To be quite honest, I wasn't anticipating the new Julia Roberts' film, "Eat Pray Love." Chick flicks don't usually float my boat. But I was pleasantly surprised that the big screen adaptation of Elizabeth Gilbert's best-seller was chock-full of little gems.
Roberts plays Liz Gilbert, an author/wife residing in New York who has become disillusioned with her life. Against her best friend's (Viola Davis) advice, she divorces her husband (Billy Crudup), has a brief affair with a struggling actor (James Franco) and eventually takes off for a round-the-world journey.
First stop, Italy (Eat). In Liz's quest for self-discovery, she eats her way through the country. Second stop, India (Pray). Through prayer and meditation, Liz finds inner peace. Third stop, Bali (Love), where she finds unexpected love in the form of Javier Bardem (who wouldn't?). Will love hinder her newly acquired inner peace?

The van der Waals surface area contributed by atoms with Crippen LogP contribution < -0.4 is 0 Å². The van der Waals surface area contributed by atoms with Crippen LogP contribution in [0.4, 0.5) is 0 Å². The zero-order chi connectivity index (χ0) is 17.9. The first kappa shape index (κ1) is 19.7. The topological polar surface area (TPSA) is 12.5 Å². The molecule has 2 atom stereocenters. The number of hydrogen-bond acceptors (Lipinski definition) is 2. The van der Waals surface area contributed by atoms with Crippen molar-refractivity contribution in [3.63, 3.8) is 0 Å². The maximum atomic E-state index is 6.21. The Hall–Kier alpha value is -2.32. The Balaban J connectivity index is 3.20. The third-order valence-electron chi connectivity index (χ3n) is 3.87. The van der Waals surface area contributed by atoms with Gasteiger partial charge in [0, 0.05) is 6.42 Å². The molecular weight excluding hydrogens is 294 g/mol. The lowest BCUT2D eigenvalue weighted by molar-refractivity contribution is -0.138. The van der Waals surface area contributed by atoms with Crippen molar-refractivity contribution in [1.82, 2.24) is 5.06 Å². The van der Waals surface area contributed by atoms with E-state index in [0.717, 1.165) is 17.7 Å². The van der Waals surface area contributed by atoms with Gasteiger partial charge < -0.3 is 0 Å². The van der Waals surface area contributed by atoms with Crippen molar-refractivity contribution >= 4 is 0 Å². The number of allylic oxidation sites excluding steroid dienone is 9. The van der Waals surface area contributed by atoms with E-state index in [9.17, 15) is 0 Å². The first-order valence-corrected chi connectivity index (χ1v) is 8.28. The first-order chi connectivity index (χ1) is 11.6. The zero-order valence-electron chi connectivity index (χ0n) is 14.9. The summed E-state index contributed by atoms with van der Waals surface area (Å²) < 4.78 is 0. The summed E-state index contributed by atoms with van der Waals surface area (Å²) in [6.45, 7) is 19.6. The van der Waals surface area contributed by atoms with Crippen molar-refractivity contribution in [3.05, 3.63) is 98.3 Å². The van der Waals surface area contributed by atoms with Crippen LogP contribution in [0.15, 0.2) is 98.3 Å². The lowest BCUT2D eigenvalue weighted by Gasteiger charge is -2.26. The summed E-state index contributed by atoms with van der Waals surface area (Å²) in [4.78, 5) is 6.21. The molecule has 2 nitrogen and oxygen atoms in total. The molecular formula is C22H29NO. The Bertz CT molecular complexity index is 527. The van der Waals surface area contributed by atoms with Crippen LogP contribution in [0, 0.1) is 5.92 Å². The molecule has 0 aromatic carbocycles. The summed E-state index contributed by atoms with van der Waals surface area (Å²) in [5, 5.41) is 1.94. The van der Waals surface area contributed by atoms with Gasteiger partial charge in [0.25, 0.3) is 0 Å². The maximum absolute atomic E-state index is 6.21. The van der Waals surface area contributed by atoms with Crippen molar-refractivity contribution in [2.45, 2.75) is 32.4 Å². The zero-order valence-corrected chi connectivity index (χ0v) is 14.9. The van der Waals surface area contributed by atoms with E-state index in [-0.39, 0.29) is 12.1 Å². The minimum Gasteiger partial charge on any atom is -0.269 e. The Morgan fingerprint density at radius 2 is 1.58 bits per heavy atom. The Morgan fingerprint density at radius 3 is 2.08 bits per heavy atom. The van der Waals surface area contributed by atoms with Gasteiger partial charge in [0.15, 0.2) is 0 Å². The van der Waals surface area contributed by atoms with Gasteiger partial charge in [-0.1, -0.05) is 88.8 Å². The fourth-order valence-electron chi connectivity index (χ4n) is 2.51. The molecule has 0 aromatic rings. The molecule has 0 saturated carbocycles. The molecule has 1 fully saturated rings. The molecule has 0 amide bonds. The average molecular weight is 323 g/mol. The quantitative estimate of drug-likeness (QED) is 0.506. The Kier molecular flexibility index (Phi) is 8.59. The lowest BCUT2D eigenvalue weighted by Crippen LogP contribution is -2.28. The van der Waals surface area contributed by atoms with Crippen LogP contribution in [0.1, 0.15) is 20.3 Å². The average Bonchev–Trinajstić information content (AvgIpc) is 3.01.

Let's face it, "Eat Pray Love's" storyline itself is pretty lame, but the acting, cinematography, dialogue and score rock. Director/writer Ryan Murphy ("Running With Scissors") has crafted a sumptuous travelogue, which more than makes up for the flimsy plot.
A gaggle of goofy characters, whom Liz encounters on her tenacious trek, help elevate the humor level to high. Midway through the film, Richard Jenkins ("The Visitor") shows up as a fellow devotee in India and manages to steal every scene from Ms. Roberts with his enduring antics. A witty repartee between Liz and her best friend includes the comment, "Having a baby is like getting a tattoo on your face. You'd better be committed." These are the moments which help "Eat Pray Love" sparkle.
When Oprah Winfrey endorses a book that spent three years on the New York Times Best Seller list, scoring at the box office shouldn't be a problem. But "Eat Pray Love" is a pretty nice ride. Buy a ticket, sit back and enjoy it.
— Pam Nadon
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